Hit a snag here fellas. Both my miter saw and grinder blades have stopped cutting after 4/5 cuts each. Both tools are equipped with continuous edge diamond stone blades. An I using the wrong blades? I thought the continuous edge were for hard stone and segmented edge were for softer materials like concrete. Anyone have a recommendation on a blade that will give me the 10/15 cuts I have left?
This is what i use on firebrick. It is segmented, and so far has cut through over 50 brick without any signs of wear.
Everyone’s technique is going to be different, but I will say that letting the blade do the work is especially important here. I do apply light pressure on the saw handle to make sure it doesn’t bounce back, and I’m rewarded with a cut that moves steadily through the piece “like butter.”
Hope this helps!
Following up to help anyone else who has the same experience. As is usually the case, this came down to inexperience with cutting masonry. I’ve cut plenty of cinderblock (and hundreds of wood & metal studs) and had no idea how long it takes to cut high density firebrick. @bikerbudmatt, when I saw your comment about resting your hands on the handle just to keep the blade from popping up, I realized I must be doing it wrong. Sure enough, I just wasn’t being patient. Cut all my remaining bricks today, but it took about 10 minutes to get through each brick. But they came out perfect. What threw me was the very first firebrick with a new blade. The blade went through the brick in about 10 seconds. So that was my benchmark. Once it broke in and refused to cut each brick thereafter that fast, I freaked out. Turns out you just need to give it time. So for everyone else out there, don’t expect to slice through these bricks like a wood stud! Thanks again Matt!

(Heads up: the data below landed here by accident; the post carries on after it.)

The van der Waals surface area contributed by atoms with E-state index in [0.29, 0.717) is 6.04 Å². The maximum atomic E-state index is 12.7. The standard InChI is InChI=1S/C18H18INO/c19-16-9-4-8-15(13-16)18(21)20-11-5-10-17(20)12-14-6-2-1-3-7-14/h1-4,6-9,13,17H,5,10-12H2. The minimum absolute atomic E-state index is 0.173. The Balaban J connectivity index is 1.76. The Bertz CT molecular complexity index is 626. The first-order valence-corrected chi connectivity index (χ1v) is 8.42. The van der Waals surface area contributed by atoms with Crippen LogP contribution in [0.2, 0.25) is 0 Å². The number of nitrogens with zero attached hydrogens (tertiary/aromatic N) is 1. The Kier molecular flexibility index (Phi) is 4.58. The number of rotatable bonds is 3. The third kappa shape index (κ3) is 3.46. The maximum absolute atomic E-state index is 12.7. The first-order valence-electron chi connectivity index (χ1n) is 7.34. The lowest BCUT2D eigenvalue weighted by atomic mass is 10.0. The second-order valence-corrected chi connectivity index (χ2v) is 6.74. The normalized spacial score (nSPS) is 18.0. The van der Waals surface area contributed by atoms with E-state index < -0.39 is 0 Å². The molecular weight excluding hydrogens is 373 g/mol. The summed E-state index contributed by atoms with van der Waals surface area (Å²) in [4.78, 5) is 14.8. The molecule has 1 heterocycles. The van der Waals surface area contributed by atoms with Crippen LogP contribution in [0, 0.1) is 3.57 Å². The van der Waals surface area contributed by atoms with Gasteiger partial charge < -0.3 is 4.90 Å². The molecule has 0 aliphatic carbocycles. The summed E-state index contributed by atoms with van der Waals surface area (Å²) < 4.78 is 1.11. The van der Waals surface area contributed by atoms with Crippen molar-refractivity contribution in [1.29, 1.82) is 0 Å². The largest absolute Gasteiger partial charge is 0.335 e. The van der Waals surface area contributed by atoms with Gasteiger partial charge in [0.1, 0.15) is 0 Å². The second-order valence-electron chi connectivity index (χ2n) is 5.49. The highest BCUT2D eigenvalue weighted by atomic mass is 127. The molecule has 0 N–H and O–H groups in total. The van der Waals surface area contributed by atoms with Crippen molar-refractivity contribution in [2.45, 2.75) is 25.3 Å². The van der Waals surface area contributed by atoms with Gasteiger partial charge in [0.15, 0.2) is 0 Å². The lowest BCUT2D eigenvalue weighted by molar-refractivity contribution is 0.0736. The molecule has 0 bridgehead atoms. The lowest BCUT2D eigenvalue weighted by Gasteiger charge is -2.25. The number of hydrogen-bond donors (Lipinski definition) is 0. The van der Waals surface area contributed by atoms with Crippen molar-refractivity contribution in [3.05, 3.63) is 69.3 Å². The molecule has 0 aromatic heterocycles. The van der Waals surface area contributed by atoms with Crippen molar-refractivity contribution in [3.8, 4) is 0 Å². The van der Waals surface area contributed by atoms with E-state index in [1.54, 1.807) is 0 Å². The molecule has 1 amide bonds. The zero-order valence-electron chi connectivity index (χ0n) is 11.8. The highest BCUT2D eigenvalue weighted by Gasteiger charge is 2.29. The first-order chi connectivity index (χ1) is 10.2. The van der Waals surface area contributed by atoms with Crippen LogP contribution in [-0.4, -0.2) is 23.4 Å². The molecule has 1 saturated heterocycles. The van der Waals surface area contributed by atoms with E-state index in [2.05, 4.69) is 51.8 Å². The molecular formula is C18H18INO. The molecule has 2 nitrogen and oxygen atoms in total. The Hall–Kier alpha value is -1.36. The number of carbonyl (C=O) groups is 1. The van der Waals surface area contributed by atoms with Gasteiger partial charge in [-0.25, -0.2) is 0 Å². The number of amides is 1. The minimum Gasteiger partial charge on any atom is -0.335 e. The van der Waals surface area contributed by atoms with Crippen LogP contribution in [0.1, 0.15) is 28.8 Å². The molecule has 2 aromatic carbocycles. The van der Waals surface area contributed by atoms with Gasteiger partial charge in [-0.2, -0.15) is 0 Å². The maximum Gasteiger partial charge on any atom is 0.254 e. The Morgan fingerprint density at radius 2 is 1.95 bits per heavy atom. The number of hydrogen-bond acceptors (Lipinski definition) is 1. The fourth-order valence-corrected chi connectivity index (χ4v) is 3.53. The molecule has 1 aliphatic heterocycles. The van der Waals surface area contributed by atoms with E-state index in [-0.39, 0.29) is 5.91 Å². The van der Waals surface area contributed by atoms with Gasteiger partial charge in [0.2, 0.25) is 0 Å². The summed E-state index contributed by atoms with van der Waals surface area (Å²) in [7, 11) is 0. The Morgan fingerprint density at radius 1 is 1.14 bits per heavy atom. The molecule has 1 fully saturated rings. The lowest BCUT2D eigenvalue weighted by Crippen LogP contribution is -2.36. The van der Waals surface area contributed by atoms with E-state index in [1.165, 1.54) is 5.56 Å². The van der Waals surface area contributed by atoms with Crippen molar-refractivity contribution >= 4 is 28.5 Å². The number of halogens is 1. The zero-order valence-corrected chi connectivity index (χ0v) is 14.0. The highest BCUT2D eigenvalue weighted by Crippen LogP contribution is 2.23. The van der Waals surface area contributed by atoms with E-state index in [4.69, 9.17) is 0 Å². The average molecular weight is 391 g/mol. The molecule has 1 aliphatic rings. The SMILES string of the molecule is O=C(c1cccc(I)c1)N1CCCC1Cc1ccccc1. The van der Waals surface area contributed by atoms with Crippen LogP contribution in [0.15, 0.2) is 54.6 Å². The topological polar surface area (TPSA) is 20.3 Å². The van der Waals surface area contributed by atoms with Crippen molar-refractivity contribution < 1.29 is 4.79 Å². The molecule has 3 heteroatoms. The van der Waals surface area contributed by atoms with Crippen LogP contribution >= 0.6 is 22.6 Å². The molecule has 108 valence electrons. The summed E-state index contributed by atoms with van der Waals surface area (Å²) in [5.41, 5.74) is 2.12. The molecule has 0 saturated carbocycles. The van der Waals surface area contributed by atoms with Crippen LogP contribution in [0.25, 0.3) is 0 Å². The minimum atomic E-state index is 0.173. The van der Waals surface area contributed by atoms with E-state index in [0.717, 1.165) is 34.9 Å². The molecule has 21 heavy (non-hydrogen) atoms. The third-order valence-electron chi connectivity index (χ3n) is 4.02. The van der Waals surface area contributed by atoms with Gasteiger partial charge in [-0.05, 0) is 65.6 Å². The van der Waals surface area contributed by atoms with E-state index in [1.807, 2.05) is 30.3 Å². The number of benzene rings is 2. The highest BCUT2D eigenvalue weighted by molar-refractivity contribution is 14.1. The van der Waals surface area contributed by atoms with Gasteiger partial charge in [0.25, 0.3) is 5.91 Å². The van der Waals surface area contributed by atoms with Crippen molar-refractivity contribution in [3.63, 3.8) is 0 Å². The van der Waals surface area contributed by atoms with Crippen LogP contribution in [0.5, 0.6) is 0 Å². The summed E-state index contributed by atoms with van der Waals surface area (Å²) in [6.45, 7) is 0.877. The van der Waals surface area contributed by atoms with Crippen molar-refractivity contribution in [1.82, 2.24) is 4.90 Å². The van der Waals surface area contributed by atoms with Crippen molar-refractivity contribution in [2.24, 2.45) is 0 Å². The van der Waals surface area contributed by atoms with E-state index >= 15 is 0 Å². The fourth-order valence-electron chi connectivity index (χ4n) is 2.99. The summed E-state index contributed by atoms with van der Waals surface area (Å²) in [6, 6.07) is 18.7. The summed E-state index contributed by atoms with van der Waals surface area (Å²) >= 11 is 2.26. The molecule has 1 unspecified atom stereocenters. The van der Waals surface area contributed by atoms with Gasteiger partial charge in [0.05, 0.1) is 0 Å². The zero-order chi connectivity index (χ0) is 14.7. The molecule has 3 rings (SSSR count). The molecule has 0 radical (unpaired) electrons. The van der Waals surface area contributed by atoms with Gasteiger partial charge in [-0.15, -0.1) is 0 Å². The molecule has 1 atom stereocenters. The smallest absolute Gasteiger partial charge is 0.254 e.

Does adding water while cutting help at all?
Are you thinking spraying water on the brick while cutting them with a dry-saw? If so, probably not, and probably not a good idea.
Soaking the brick beforehand, as has been mentioned previously, is a necessity. That step might also lubricate them just a bit, and will certainly keep down both dust and heat.
Firebrick are very porous, which is part of what makes them such a good material for your hearth lining. I used an all purpose masonry tub, which allowed me to soak about a dozen brick at a time. You’ll see lots of little bubbles escaping once the brick are covered—it looks like an aquarium. You’ll also hear a hissing sound as water displaces air.
I think soaking the brick beforehand does more to help with cutting than spraying them would do because the soaking saturates the brick — which you also need for building the overhead arch, where you’ll be adding mortar.
Great thanks for the answer! you covered all i need for now